Red Wing and Prairie Island tribal leaders hail Yucca Mountain progress
A major step toward building a national nuclear waste repository has met with support from Red Wing leaders.
The Department of Energy on Wednesday submitted its license application to build a facility at Yucca Mountain, Nev., where proponents hope to store spent nuclear fuel and radioactive waste.
If accepted, the Nuclear Regulatory Commission will undertake what
officials estimate will be a three-year licensing process.
Local tribal and city leaders lauded the action.
Prairie Island Indian Community Tribal Council President Ron Johnson
called the application submittal "a giant step."
"I hope it goes further than that," he said.
The tribe has long been a supporter of the project, which proposes to store 77,000 metric tons of nuclear waste inside the remote, tunneled-out mountain.
Both the tribe and the city of Red Wing are members of the Nuclear
Waste Strategy Coalition.
City officials have also backed Yucca Mountain in hopes of moving
the waste out of the Red Wing area.
"As neighbors to a nuclear power plant, it is vital to the community to move Yucca Mountain forward and create a permanent repository for this waste," Red Wing City Council President Carol Duff said in a statement.
"It cannot continue to be stored in the backyards of communities like Red Wing, creating a risk of exposure."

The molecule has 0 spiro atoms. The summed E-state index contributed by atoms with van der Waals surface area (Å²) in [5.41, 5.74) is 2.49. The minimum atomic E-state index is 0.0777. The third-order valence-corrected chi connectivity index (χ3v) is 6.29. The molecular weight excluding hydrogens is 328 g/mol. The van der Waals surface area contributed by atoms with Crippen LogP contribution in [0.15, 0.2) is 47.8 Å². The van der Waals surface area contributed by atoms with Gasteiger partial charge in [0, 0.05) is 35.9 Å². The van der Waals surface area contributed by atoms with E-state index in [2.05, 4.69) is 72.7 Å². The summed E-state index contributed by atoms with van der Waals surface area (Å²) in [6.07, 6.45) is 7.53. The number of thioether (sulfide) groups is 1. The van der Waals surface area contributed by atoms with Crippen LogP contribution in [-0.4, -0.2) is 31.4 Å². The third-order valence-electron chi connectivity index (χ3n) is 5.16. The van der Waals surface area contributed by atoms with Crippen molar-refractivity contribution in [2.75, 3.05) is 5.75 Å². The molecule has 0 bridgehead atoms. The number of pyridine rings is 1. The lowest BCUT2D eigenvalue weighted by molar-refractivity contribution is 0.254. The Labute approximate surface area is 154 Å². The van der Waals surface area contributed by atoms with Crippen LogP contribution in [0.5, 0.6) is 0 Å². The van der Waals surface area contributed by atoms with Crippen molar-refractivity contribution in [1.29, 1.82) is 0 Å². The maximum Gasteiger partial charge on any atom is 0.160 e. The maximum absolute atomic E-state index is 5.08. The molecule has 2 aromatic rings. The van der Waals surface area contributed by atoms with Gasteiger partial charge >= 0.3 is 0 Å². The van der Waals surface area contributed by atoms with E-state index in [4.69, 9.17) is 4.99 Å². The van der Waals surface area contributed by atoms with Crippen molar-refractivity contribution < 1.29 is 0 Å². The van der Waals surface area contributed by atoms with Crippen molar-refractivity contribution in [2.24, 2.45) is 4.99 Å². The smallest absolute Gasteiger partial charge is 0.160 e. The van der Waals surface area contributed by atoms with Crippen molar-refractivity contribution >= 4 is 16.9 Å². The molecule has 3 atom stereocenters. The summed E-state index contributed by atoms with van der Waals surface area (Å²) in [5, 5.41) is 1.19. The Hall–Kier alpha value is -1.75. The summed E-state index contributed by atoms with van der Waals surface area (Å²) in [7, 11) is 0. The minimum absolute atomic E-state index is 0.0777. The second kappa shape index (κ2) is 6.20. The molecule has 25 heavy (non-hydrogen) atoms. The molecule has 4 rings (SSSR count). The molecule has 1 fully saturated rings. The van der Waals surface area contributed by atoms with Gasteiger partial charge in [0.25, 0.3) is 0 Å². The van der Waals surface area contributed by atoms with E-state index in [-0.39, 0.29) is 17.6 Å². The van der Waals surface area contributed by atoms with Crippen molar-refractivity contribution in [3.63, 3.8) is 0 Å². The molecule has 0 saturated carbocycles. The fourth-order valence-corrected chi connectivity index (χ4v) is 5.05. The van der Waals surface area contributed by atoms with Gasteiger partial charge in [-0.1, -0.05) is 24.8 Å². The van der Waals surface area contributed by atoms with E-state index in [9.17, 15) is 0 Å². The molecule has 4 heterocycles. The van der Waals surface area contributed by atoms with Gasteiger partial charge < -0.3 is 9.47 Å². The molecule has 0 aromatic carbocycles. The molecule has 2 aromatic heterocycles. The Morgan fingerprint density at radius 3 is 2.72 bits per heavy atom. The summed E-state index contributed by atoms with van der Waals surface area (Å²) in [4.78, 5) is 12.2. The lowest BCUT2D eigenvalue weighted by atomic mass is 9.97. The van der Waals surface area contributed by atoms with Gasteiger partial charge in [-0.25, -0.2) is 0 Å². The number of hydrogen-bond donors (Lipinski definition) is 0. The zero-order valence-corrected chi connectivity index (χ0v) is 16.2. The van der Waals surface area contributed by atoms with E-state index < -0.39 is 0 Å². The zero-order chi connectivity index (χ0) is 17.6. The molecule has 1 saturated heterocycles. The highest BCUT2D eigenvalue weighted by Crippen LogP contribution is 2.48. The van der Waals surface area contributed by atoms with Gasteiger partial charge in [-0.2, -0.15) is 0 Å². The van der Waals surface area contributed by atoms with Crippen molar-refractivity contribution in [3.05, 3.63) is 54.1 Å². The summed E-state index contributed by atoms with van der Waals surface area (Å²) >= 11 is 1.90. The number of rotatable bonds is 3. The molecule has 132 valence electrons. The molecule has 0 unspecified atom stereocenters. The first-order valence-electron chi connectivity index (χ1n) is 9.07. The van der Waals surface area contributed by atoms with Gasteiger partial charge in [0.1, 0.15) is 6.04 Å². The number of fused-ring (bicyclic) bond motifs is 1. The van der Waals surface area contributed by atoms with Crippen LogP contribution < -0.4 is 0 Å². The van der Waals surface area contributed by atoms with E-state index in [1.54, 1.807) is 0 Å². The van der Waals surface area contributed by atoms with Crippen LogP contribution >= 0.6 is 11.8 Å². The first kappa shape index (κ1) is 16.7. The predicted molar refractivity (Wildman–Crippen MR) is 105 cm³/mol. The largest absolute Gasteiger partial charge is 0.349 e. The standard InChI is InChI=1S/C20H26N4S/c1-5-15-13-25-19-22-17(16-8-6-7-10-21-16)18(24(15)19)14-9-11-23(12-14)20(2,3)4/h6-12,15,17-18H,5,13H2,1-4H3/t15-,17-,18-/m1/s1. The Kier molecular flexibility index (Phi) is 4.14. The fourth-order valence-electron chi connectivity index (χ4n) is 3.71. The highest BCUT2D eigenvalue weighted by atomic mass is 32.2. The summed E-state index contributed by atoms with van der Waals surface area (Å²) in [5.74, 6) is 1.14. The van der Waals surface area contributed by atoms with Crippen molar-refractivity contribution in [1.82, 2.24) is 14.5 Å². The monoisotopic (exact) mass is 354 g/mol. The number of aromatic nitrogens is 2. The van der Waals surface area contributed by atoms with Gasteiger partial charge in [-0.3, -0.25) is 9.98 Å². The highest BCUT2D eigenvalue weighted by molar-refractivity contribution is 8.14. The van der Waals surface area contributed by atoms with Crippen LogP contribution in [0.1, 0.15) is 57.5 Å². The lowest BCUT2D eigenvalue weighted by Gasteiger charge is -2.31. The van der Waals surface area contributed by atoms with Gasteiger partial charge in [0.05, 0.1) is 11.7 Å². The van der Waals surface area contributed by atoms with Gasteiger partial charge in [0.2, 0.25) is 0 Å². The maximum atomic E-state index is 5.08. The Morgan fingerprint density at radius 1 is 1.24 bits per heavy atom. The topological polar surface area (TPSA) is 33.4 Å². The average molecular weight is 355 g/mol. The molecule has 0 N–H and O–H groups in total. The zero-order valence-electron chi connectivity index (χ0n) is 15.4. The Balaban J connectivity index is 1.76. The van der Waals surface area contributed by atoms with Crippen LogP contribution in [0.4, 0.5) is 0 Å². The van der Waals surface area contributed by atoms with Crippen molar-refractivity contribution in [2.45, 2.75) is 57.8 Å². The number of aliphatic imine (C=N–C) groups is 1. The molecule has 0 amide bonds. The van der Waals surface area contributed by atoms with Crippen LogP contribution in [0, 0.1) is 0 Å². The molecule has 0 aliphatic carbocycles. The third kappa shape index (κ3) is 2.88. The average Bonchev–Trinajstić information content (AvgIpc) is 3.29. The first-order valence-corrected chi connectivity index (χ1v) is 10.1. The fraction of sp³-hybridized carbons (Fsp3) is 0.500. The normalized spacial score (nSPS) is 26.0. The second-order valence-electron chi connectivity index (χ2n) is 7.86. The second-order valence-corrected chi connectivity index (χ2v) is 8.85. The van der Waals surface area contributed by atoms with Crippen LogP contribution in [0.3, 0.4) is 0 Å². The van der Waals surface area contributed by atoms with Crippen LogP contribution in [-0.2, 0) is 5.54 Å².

The NRC will first decide whether it will accept the application for formal review, Department of Energy officials said at a Wednesday press conference in Washington, D.C.
Currently, the waste is stored at 121 locations in 39 states, including Prairie Island.
Some tribal members live about 600 yards from the Prairie Island nuclear plant's above-ground storage units.
"We've been accumulating cask after cask," Johnson said of the sealed tanks containing nuclear waste.
Johnson said he would like to see Yucca Mountain open by 2012 -- the estimated year when the Prairie Island nuclear plant is due to be re-licensed.
Tribal leaders monitor the project's progress daily, he said. That won't change as the project moves forward.
"If it merits me going to D.C. to lobby on behalf of Yucca Mountain, I would definitely do it in a heartbeat," Johnson said.
The project faces stiff opposition from politicians led by U.S. Senate Majority Leader Harry Reid.
The Nevada Democrat issued a swift condemnation of the application submittal and urged opponents to sign a petition calling for an end to the project.
Florence Township Chairwoman Joan Marshman helped lead her community's fight in the mid-1990s when Northern States Power was considering storing the casks there.
She still follows nuclear waste storage issues closely, and called Wednesday's news significant.
"Any time they're moving forward on these storage issues, it's a big deal," Marshman said.
But before approving Yucca Mountain, experts need to get a better handle on radioactive waste, she said.
"They don't understand the power of the waste," Marshman said, recalling how she could feel heat radiating from a cask she was allowed to examine on an inspection of the units.